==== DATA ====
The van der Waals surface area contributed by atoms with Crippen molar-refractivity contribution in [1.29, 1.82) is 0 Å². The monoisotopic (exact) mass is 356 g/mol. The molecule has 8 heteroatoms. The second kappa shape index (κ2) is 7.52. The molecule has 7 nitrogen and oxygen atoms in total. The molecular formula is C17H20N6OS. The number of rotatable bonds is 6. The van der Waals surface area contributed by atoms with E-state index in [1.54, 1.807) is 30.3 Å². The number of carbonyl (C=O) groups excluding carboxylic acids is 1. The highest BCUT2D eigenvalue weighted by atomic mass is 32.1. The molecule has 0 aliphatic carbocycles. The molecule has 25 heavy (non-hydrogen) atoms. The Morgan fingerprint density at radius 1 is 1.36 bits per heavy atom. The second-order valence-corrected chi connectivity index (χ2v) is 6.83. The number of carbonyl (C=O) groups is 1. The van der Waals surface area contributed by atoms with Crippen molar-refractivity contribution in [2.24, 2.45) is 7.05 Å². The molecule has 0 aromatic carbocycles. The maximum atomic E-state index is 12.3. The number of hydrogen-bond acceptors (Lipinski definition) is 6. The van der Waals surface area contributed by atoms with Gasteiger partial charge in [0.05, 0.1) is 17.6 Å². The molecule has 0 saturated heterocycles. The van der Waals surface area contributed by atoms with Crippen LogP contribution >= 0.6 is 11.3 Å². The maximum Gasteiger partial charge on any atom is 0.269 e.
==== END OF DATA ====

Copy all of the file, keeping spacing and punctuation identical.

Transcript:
The van der Waals surface area contributed by atoms with Crippen molar-refractivity contribution in [1.29, 1.82) is 0 Å². The monoisotopic (exact) mass is 356 g/mol. The molecule has 8 heteroatoms. The second kappa shape index (κ2) is 7.52. The molecule has 7 nitrogen and oxygen atoms in total. The molecular formula is C17H20N6OS. The number of rotatable bonds is 6. The van der Waals surface area contributed by atoms with E-state index in [1.54, 1.807) is 30.3 Å². The number of carbonyl (C=O) groups excluding carboxylic acids is 1. The highest BCUT2D eigenvalue weighted by atomic mass is 32.1. The molecule has 0 aliphatic carbocycles. The molecule has 25 heavy (non-hydrogen) atoms. The Morgan fingerprint density at radius 1 is 1.36 bits per heavy atom. The second-order valence-corrected chi connectivity index (χ2v) is 6.83. The number of carbonyl (C=O) groups is 1. The van der Waals surface area contributed by atoms with Crippen molar-refractivity contribution in [2.24, 2.45) is 7.05 Å². The molecule has 0 aromatic carbocycles. The maximum atomic E-state index is 12.3. The number of hydrogen-bond acceptors (Lipinski definition) is 6. The van der Waals surface area contributed by atoms with Gasteiger partial charge in [0.05, 0.1) is 17.6 Å². The molecule has 0 saturated heterocycles. The van der Waals surface area contributed by atoms with Crippen LogP contribution >= 0.6 is 11.3 Å². The maximum Gasteiger partial charge on any atom is 0.269 e.